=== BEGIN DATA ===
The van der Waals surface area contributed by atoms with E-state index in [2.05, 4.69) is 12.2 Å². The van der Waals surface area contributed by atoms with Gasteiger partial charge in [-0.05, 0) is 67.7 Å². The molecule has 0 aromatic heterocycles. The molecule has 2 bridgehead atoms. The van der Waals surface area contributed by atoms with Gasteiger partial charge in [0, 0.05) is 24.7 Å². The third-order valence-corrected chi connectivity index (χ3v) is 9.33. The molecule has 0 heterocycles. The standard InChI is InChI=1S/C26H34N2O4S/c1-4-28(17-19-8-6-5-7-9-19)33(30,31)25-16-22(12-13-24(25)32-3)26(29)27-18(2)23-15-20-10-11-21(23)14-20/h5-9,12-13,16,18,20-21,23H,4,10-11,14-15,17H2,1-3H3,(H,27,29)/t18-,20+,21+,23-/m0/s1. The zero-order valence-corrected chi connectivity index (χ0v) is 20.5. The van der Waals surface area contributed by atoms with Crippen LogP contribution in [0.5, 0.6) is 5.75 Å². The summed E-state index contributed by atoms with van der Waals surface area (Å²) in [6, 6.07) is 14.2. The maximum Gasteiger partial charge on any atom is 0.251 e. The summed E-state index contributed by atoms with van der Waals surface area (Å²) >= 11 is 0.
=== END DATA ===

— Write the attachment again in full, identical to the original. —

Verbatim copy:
The van der Waals surface area contributed by atoms with E-state index in [2.05, 4.69) is 12.2 Å². The van der Waals surface area contributed by atoms with Gasteiger partial charge in [-0.05, 0) is 67.7 Å². The molecule has 0 aromatic heterocycles. The molecule has 2 bridgehead atoms. The van der Waals surface area contributed by atoms with Gasteiger partial charge in [0, 0.05) is 24.7 Å². The third-order valence-corrected chi connectivity index (χ3v) is 9.33. The molecule has 0 heterocycles. The standard InChI is InChI=1S/C26H34N2O4S/c1-4-28(17-19-8-6-5-7-9-19)33(30,31)25-16-22(12-13-24(25)32-3)26(29)27-18(2)23-15-20-10-11-21(23)14-20/h5-9,12-13,16,18,20-21,23H,4,10-11,14-15,17H2,1-3H3,(H,27,29)/t18-,20+,21+,23-/m0/s1. The zero-order valence-corrected chi connectivity index (χ0v) is 20.5. The van der Waals surface area contributed by atoms with Crippen LogP contribution in [0.5, 0.6) is 5.75 Å². The summed E-state index contributed by atoms with van der Waals surface area (Å²) in [6, 6.07) is 14.2. The maximum Gasteiger partial charge on any atom is 0.251 e. The summed E-state index contributed by atoms with van der Waals surface area (Å²) >= 11 is 0.